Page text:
The Buried Temple

The Buried Temple


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The Buried Temple by Maurice Maeterlinck

Originally published in 1910, Maurice Maeterlinck's THE BURIED TEMPLE is written with the author's characteristic care and thoughtfulness. A series of insightful five essays, it displays unique insights and graceful perception into the life of the spirit. Essays included in this collection are Mystery of Justice;
Evolution of Mystery; Kingdom of Matter and The Past; Luck. Maeterlinck's writing is characterized by clear and simple expression with a subtle suggestion rather than a direct expression of ideas and emotions.
THE BURIED TEMPLE is ideal for readers who see a purpose in life and value their personal ideals.

MAURICE MAETERLINCK (1862-1949) was born in Belgium, into a prosperous Catholic family. He was closely associated with the French literary movement of symbolism, which used symbols to represent ideas and emotions. The author of more than 60 books replete with suggestions of universal mystery and auras of impending doom, Maeterlinck's work as a whole can be read as a symbolist manifesto. He was awarded the Nobel Prize for Literature in 1911.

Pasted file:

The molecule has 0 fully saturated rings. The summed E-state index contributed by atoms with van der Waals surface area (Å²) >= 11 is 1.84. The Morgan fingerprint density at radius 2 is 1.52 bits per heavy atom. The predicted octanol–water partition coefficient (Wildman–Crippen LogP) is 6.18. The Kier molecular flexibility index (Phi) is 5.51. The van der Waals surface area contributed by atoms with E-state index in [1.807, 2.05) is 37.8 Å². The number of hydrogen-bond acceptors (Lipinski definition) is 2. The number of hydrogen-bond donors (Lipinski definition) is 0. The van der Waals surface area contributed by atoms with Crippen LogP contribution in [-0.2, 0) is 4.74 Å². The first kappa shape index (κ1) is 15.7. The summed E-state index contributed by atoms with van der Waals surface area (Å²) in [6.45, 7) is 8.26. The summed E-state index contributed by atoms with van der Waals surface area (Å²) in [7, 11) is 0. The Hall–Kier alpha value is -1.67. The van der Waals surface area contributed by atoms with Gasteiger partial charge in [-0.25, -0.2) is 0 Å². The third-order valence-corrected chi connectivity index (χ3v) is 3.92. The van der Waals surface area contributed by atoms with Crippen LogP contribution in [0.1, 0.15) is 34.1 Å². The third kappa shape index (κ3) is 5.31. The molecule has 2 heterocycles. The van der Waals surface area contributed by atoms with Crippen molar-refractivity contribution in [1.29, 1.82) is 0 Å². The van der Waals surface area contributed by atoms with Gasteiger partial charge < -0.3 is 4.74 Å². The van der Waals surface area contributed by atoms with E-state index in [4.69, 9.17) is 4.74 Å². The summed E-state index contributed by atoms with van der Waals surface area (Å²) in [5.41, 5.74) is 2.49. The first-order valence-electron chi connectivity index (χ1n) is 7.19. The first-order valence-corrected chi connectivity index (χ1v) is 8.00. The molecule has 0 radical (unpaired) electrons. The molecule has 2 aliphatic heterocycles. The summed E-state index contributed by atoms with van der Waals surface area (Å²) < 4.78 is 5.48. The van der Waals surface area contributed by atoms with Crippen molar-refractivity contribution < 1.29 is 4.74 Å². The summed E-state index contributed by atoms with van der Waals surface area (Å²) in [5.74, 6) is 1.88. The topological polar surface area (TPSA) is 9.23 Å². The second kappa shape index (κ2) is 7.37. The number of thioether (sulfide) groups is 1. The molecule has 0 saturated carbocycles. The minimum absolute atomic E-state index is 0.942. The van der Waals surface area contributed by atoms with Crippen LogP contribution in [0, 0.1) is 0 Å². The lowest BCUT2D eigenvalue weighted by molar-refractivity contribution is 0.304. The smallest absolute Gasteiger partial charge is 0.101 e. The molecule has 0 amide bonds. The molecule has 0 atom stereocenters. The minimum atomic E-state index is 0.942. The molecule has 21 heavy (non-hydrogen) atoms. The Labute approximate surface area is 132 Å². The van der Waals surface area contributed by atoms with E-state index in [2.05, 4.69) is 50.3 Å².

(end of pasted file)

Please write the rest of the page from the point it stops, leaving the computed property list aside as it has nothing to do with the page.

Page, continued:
Product Details

ISBN-13: 9781500171841
Publisher: CreateSpace Publishing
Publication date: 06/12/2014
Pages: 54
Product dimensions: 6.00(w) x 9.00(h) x 0.11(d)

About the Author

Maurice Maeterlinck (1862-1949), born in Ghent, Belgium, came from a well-to-do family. He was educated at a Jesuit college and read law, but a short practice as a lawyer in his home town convinced him that he was unfit for the profession. He was drawn toward literature during a stay in Paris, where he associated with a number of men of letters, in particular Villiers de l'Isle Adam, who greatly influenced him. Maeterlinck established himself in Paris in 1896 but later lived at Saint-Wandrille, an old Norman abbey that he had restored. He was predominantly a writer of lyrical dramas, but his first work was a collection of poems entitled Serres chaudes [Ardent Talons]. It appeared in 1889, the same year in which his first play, La Princesse Maleine, received enthusiastic praise from Octave Mirbeau, the literary critic of Le Figaro, and made him famous overnight. Lack of action, fatalism, mysticism, and the constant presence of death characterize the works of Maeterlinck's early period, such as L'Intruse (1890) [The Intruder], Les Aveugles (1890) [The Blind], and the love dramas Pelléas et Mélisande (1892), Alladine et Palomides (1894), and Aglavaine et Sélysette (1896). The shadow of death looms even larger in his later plays, Joyzelle (1903) and Marie Magdeleine (1909), Maeterlinck's version of a Paul Heyse play, while L'Oiseau bleu (1909) [The Blue Bird] is marked by a fairy-tale optimism. Le Bourgmestre de Stilemonde (1919) [The Burgomaster of Stilemonde] was written under the impact of the First World War.

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